Cubs’ Randy Wells, Tyler Colvin tease future
BY GORDON WITTENMYER firstname.lastname@example.org August 2, 2011 11:02PM
Alfonso Soriano belts his second homer of the game in the fourth inning Tuesday. | Gene J. Puskar~AP
Updated: November 16, 2011 1:21AM
PITTSBURGH — If Randy Wells and Tyler Colvin can deliver again on the promise they showed as rookies, the Cubs actually may have a few legitimate rebuilding blocks to make a difference by next spring.
Despite lengthy struggles this season by both players, they offered a one-night, tandem glimpse of what that might look like in the Cubs’ 11-6 victory over the Pittsburgh Pirates on Tuesday night at PNC Park.
‘‘It’s tough, it’s definitely tough,’’ said Wells (3-4), who responded to allowing a two-run homer to the second batter by shutting out the Pirates on three hits the rest of his six-inning start. ‘‘You can say you don’t read it or you don’t buy into it or you don’t hear the stuff. But when you hear people calling for you to go down or get out of here, it definitely plays with your mind.’’
Wells, who had a rough sophomore season in 2010 before pitching well this spring and into his first start, suffered a forearm injury in that start that put him out for eight weeks. He went winless in his first nine starts back.
He’s 2-1 with a 3.50 ERA in three starts since and says he’s feeling stronger with better command and more confidence.
Colvin, who hit 20 homers as a rookie last year, earned a lengthy minor-league stint this year until Kosuke Fukudome was traded last week to make room for him to audition for an every-day role.
Entering Tuesday at .107, Colvin responded to two days on the bench with three hits, including a homer into the Allegheny River on a bounce.
‘‘I think Colvin’s handled it really well,’’ Wells said. ‘‘He went down there, didn’t complain, swung the bat well, and he’s come up here and swung the bat well here. . . .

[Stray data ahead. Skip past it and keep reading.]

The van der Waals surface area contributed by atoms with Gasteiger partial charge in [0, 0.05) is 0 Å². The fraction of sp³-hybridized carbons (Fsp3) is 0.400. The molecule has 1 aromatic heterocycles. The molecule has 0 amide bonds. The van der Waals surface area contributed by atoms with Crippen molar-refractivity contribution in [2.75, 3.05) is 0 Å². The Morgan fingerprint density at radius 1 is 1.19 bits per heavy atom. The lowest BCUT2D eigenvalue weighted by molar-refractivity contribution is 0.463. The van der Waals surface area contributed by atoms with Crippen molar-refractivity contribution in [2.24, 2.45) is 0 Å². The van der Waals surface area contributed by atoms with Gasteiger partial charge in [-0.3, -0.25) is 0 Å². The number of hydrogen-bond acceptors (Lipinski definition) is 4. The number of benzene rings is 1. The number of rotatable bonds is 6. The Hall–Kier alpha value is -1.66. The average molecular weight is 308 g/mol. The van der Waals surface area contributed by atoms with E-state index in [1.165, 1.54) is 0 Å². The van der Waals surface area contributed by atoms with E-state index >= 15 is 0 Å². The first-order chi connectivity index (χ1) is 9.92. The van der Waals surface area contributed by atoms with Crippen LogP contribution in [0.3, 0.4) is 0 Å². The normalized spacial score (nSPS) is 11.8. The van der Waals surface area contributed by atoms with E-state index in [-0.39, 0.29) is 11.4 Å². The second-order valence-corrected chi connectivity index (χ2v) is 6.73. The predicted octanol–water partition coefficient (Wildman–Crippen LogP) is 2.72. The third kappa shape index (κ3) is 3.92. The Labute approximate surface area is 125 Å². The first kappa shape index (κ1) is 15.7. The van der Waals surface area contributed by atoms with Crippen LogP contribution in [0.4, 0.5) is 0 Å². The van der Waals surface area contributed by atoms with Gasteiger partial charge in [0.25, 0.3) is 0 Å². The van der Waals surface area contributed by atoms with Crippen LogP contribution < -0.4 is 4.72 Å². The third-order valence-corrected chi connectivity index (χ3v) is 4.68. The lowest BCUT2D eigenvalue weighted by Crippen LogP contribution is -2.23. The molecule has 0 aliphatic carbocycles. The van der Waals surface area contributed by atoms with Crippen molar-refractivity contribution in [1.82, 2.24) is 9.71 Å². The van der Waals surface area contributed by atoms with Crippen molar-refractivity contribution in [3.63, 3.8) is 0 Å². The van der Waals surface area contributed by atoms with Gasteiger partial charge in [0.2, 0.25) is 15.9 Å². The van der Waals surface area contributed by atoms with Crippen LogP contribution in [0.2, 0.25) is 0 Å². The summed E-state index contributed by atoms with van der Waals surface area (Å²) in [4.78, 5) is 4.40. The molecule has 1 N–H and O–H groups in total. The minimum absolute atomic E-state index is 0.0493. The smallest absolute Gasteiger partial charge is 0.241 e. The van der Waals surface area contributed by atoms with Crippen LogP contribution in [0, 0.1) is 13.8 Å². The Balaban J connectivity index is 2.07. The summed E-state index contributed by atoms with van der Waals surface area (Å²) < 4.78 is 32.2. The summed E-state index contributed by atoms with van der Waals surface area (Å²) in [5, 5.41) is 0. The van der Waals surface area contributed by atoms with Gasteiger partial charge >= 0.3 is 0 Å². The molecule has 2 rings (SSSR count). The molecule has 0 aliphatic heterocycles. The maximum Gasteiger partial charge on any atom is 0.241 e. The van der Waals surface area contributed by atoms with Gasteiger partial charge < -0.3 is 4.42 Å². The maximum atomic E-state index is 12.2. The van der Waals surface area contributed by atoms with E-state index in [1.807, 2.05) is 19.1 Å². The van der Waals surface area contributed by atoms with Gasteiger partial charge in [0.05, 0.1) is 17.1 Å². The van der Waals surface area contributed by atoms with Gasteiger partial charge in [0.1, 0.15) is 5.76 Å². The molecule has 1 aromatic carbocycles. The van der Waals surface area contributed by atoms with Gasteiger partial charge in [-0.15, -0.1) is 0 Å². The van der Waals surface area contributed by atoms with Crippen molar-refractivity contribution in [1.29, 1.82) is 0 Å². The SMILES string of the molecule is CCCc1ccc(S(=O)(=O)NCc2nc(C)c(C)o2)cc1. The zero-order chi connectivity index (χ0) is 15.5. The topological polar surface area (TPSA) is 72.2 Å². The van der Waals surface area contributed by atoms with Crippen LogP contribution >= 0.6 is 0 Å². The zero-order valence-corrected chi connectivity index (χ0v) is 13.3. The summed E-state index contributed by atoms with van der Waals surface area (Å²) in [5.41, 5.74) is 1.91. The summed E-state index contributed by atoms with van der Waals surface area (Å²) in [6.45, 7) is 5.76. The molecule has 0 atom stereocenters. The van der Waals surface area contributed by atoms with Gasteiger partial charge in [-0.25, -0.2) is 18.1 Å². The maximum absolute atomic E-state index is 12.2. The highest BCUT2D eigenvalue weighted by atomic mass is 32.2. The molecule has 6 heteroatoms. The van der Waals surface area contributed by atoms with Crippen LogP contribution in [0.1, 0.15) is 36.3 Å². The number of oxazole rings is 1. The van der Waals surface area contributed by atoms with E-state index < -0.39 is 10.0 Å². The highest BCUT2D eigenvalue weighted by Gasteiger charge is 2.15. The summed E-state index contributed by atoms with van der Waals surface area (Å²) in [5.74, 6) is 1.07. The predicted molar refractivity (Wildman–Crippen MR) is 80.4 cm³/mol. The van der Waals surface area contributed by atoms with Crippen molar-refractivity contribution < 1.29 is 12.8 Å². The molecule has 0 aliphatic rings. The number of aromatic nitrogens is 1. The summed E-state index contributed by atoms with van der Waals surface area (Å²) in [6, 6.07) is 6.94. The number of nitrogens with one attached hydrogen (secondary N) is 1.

‘‘When [struggles] happen, sometimes you look too far into it. . . . Sometimes it’s just confidence, and all you need to do is get a couple good games under your belt and go out there and get on a roll.’’
After weeks of public delusion, the Cubs finally are acknowledging their role as spoilers in the pennant races.
In fact, a week after putting the Milwaukee Brewers in first place by getting rolled in three games, the Cubs might be helping to put the upstart Pirates out of contention.
‘‘If we can’t get to October, we might as well be spoilers and ruin it for some people,’’ right-hander Matt Garza said after Saturday’s loss.
That’s a far cry from Garza’s assertion just before the All-Star break, and manager Mike Quade’s assertion last week, that the Cubs could re-enter the race.
They have 27 games left against teams within 51/2 games of a division or wild-card lead.
‘‘You wish you were [a contender] right now, and you’re not,’’ Quade said. ‘‘There’s always a little extra impetus when you’re playing contenders, especially contenders in your own division. It’s just time to make it hard on all of them.’’
The Cubs’ six homers Tuesday tied a club record for a road game. They last matched it in 2004 in Houston.
The last time the Cubs hit six in a game anywhere: 2006 against the Cincinnati Reds.
The last time they had 21 hits: 2005 at Arizona, with 23.